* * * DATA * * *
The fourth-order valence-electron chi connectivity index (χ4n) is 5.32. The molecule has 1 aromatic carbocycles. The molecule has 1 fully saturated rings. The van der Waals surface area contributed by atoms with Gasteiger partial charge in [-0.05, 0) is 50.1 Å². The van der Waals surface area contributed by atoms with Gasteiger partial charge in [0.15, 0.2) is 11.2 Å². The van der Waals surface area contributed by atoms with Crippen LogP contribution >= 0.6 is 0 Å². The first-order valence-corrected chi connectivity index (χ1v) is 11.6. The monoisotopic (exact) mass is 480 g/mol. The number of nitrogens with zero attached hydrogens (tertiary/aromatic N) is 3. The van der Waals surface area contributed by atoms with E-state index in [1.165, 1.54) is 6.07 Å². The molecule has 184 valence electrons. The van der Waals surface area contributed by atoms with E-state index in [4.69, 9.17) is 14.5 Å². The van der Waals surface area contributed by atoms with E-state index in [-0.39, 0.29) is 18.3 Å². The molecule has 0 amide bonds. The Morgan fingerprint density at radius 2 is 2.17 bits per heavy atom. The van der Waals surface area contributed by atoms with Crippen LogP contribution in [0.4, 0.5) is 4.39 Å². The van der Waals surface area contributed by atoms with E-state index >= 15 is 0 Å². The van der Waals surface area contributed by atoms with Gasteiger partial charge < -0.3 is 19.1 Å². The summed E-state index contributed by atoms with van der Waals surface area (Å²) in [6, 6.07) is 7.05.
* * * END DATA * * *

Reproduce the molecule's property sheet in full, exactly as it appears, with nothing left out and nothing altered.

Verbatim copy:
The fourth-order valence-electron chi connectivity index (χ4n) is 5.32. The molecule has 1 aromatic carbocycles. The molecule has 1 fully saturated rings. The van der Waals surface area contributed by atoms with Gasteiger partial charge in [-0.05, 0) is 50.1 Å². The van der Waals surface area contributed by atoms with Gasteiger partial charge in [0.15, 0.2) is 11.2 Å². The van der Waals surface area contributed by atoms with Crippen LogP contribution >= 0.6 is 0 Å². The first-order valence-corrected chi connectivity index (χ1v) is 11.6. The monoisotopic (exact) mass is 480 g/mol. The number of nitrogens with zero attached hydrogens (tertiary/aromatic N) is 3. The van der Waals surface area contributed by atoms with E-state index in [1.165, 1.54) is 6.07 Å². The molecule has 184 valence electrons. The van der Waals surface area contributed by atoms with E-state index in [4.69, 9.17) is 14.5 Å². The van der Waals surface area contributed by atoms with E-state index in [-0.39, 0.29) is 18.3 Å². The molecule has 0 amide bonds. The Morgan fingerprint density at radius 2 is 2.17 bits per heavy atom. The van der Waals surface area contributed by atoms with Crippen LogP contribution in [0.4, 0.5) is 4.39 Å². The van der Waals surface area contributed by atoms with E-state index >= 15 is 0 Å². The van der Waals surface area contributed by atoms with Gasteiger partial charge < -0.3 is 19.1 Å². The summed E-state index contributed by atoms with van der Waals surface area (Å²) in [6, 6.07) is 7.05.